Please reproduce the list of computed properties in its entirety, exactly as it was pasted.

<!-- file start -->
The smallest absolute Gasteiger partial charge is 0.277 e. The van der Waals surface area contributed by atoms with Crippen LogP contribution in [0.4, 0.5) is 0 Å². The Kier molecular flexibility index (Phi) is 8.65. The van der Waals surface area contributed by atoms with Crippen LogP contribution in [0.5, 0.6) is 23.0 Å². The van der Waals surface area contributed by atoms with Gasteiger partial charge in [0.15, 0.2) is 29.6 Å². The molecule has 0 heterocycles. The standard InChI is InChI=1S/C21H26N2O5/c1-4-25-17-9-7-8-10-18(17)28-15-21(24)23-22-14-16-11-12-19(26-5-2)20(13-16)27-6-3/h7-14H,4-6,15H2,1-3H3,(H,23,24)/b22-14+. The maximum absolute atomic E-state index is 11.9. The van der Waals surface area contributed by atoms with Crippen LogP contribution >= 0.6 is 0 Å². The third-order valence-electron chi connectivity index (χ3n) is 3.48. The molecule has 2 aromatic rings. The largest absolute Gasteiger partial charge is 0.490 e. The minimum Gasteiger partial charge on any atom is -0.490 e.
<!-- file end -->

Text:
The smallest absolute Gasteiger partial charge is 0.277 e. The van der Waals surface area contributed by atoms with Crippen LogP contribution in [0.4, 0.5) is 0 Å². The Kier molecular flexibility index (Phi) is 8.65. The van der Waals surface area contributed by atoms with Crippen LogP contribution in [0.5, 0.6) is 23.0 Å². The van der Waals surface area contributed by atoms with Gasteiger partial charge in [0.15, 0.2) is 29.6 Å². The molecule has 0 heterocycles. The standard InChI is InChI=1S/C21H26N2O5/c1-4-25-17-9-7-8-10-18(17)28-15-21(24)23-22-14-16-11-12-19(26-5-2)20(13-16)27-6-3/h7-14H,4-6,15H2,1-3H3,(H,23,24)/b22-14+. The maximum absolute atomic E-state index is 11.9. The van der Waals surface area contributed by atoms with Crippen LogP contribution >= 0.6 is 0 Å². The third-order valence-electron chi connectivity index (χ3n) is 3.48. The molecule has 2 aromatic rings. The largest absolute Gasteiger partial charge is 0.490 e. The minimum Gasteiger partial charge on any atom is -0.490 e.